Pantry moths are so called because they feed on grain-based food ranging from all-purpose flour to cereal to rice and everything in between — all common pantry foods. Nothing is more unsettling than pouring your kiddo a bowl of cereal before school only to find some winged critters where Lucky Charms should be.
While pantry months can be eradicated on their own, a trained pest removal technician will be able to bring a more efficient removal thanks to their years of experience. If you think you might need pantry moth removal in Sacramento or the nearby areas, give us a call. As your local pest control company, we’d be happy to give you a free pest removal quote and help you move toward a pest-free home.
Identifying Pantry Moths
What Do Pantry Moths Look Like?
There are a few variations of pantry moths that you might find munching on your flour or cereal. The easiest way to identify a pantry moth is by location. If it looks like a duck and quacks like a duck, it’s probably a duck. If it looks like a moth and is in your pantry, it’s probably a pantry moth.
The easiest to identify is the Indian meal moth. This moth is 8-10 mm in length. Their wings are split evenly into two colors, with the top half of the wing being light grey to yellow, and the bottom half being bronze to brown. The Indian meal moth is most often found in flour where the female moths will lay up to 400 eggs. The eggs can hatch in under two weeks where they will remain in the larvae stage for some time.
Other pantry moths are similar in size to the Indian meal moth but have a speckled brownish color. They lay slightly more eggs on average, up to 600, and the sticky eggs often clump up in flour or another grain. While Indian meal moths can spend up to 40 weeks in a larva state, most pantry months only spend about 40 days in this state before they fully mature.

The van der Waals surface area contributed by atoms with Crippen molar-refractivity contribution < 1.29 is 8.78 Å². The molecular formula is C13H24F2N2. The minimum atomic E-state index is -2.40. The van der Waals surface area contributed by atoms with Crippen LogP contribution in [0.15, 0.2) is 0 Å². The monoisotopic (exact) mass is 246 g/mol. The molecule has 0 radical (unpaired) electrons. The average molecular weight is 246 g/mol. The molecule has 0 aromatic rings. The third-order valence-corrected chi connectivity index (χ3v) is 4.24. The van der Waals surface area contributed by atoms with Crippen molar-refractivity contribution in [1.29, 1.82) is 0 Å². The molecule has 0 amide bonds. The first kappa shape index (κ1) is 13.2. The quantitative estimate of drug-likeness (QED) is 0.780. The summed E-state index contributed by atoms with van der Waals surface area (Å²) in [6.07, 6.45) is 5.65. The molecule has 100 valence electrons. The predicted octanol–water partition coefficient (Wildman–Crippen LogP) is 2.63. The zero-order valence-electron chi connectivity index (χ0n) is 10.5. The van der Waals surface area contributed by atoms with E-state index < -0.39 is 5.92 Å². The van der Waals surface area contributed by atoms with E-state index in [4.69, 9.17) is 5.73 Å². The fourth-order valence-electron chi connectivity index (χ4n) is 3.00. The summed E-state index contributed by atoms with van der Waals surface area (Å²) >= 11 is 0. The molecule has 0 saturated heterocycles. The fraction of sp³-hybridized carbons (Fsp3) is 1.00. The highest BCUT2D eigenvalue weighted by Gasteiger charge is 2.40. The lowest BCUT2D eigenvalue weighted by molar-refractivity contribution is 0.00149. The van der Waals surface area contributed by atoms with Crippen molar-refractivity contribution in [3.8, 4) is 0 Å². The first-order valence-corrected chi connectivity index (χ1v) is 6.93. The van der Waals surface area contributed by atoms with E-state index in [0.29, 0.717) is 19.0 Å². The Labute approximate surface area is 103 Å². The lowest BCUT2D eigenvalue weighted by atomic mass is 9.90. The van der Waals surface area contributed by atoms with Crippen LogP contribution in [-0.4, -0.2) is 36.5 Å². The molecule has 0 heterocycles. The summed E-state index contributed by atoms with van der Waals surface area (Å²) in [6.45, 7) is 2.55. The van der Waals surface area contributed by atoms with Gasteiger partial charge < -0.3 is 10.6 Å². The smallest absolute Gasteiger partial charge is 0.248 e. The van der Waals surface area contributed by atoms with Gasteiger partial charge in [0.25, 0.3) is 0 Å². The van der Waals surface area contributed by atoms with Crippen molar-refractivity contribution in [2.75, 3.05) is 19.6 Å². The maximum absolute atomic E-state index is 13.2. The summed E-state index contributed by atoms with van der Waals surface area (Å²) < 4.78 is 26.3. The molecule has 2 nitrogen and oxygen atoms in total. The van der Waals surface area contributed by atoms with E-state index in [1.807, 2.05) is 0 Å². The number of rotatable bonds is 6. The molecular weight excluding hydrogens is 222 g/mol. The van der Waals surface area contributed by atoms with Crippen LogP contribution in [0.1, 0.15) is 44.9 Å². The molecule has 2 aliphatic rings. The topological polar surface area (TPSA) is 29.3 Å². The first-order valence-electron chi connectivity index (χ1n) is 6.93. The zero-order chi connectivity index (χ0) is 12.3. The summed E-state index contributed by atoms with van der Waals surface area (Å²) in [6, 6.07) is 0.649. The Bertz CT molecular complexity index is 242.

Signs Of Pantry Moths
If you are finding small holes in cardboard or plastic packaging, you likely have a little pest that has nibbled its way through to get to the goods inside.
Because pantry moths like to lay eggs in dry goods, you might notice some webbing or clumping in your bag of flour or rice. You might also find webbing in dark corners of your pantry.
Finally, you might also find living or dead pantry moths. Pantry moths can spend their entire lives in a cupboard, so if there is a current infestation you likely have a few dead ones in there too.
Keeping Pantry Moths Out
Keep Everything Sealed
This is the absolute best way to prevent pantry moths. Anything that comes in a cardboard box or bag can be transferred to an airtight food storage container made of plastic or glass. While this may seem like a big upfront investment, you will reap the rewards when you don’t experience any more moth issues.
Keep The Pantry Clean
Keeping your pantry clean is the best way to prevent pantry moths. If you spill some flour or drop a few grains of rice, take the time to clean them up. Wipe down the counters after you cook and make sure to throw away products that are past their expiration date.
Use Strong Smells